Polio virus containment in the Netherlands
In 2016 the Inspectorate made an inventory of locations at which polio virus material might be present because it is still being handled or stored.
The inventory revealed that there were approximately 20 facilities which were keeping poliovirus types 1, 2 or 3 material. In 2018 a letter was again written to these facilities to ask them if they wanted to destroy the material. The idea was to comply with the WHO's wish to reduce the number of facilities. Approximately half of the facilities complied with this request and destroyed the poliovirus material.
Ten facilities wanted to apply for the certificate and be designated PEFs. They are able to keep the poliovirus material for restricted use. The facilities in question include research laboratories, institutes or businesses, such as animal facilities, that work with the poliovirus.
Other types of poliovirus
The WHO has created a programme to eradicate the other 2 types of poliovirus (type 1 and type 3). However, containment only applies to virus types which no longer occur in the population. For that reason the NAC is currently only focusing on certifying facilities which want to keep type 2 polio virus material.
In 2018 the Minister designated the Healthcare and Youth Inspectorate (IGJ) as the National Authority for Containment (NAC). The NAC ensures that all the polio virus material that is still present in the Netherlands is managed and used in accordance with the correct conditions. Any facility that can continue working with poliovirus material in the Netherlands is referred to as a Poliovirus-essential Facility (PEF).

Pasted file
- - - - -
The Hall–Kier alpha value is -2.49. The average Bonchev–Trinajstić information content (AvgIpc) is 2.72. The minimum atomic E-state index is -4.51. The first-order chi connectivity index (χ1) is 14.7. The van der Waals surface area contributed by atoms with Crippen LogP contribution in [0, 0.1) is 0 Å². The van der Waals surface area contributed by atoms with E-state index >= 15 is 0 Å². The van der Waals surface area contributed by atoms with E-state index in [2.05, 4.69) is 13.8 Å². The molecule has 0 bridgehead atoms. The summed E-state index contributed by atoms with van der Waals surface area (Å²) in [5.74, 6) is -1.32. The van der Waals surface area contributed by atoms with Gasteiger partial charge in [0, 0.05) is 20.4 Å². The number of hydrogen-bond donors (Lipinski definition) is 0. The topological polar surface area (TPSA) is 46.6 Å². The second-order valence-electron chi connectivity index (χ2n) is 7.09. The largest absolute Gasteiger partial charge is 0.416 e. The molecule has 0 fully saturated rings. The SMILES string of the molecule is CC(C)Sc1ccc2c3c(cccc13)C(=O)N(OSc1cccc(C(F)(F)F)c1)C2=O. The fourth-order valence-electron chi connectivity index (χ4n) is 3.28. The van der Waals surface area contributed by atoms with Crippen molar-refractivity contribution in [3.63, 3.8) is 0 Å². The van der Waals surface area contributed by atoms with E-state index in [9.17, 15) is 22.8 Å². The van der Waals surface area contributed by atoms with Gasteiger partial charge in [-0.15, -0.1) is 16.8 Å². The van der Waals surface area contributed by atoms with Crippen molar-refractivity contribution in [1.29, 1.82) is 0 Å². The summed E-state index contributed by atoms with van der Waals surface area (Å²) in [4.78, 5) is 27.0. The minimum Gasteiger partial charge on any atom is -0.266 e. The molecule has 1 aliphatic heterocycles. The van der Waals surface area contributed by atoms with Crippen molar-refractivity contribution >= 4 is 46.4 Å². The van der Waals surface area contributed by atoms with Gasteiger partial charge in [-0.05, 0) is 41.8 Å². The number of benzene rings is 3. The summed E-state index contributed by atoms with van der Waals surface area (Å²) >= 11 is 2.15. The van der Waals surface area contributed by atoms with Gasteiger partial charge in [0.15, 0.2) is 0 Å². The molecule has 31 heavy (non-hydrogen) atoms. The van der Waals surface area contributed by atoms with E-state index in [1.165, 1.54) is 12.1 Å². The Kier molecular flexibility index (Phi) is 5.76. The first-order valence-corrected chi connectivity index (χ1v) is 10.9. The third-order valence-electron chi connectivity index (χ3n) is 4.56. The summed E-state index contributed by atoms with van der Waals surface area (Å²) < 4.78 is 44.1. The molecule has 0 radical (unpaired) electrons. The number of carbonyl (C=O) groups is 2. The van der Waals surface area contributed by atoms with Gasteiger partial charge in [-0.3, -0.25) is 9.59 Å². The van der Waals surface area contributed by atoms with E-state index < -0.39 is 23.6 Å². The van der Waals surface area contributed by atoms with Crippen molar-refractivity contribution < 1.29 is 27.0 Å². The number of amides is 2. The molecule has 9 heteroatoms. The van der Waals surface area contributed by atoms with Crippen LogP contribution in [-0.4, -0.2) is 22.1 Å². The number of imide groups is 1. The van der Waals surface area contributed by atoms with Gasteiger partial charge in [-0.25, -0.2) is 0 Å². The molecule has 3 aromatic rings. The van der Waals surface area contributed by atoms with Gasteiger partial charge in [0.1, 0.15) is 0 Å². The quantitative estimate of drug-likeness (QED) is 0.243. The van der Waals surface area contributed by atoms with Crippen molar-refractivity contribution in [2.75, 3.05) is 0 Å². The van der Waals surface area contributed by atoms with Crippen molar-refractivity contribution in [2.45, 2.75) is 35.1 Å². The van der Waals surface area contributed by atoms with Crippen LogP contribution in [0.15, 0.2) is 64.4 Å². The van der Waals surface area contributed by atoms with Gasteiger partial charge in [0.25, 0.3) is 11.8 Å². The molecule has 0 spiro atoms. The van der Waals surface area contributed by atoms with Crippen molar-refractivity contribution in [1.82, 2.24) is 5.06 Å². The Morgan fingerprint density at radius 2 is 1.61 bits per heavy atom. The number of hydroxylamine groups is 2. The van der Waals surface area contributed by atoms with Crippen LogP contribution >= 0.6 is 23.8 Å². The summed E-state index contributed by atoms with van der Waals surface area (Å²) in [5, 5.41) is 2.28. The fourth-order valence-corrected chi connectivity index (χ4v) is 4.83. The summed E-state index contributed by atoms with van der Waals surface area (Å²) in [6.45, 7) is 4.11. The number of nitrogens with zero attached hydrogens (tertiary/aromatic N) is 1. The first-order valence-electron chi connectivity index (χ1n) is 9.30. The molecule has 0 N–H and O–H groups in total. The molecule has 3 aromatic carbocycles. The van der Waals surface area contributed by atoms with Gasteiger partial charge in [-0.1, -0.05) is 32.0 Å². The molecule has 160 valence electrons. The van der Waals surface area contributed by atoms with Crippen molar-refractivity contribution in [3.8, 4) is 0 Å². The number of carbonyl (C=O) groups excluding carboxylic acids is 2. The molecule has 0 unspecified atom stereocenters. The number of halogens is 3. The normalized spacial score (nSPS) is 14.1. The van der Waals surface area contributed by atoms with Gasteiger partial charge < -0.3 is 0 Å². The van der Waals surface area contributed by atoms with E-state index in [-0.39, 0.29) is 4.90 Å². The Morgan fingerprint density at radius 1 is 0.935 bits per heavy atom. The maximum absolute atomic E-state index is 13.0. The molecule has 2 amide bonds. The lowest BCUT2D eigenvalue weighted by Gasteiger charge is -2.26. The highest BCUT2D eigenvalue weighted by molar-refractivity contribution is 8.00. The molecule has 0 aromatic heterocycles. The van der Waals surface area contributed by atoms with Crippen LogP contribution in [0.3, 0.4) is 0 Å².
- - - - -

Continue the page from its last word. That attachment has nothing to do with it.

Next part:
These PEFs need a certificate in order to be allowed to store poliovirus material. The NAC certifies these facilities and cooperates closely with the WHO when doing so. At the request of the WHO the NAC is committed to reduce the number of facilities even further. We are doing this in cooperation with the Ministry of Health, Welfare and Sport (VWS), for example by amending legislation on working with poliovirus and by making it obligatory to obtain a licence for such work.
Facilities that have material containing type 2 polio virus will be audited by the NAC every year after the certificate has been issued. The intensity of the audit depends on the risk and the complexity of the work carried out by the facility. The number of obligatory audits is laid down in the WHO's Containment Certification Scheme (CCS). The requirements which a PEF has to fulfil are prescribed by the WHO in the annexes to the GAPIII document. The main elements of these requirements will be included in Dutch legislation.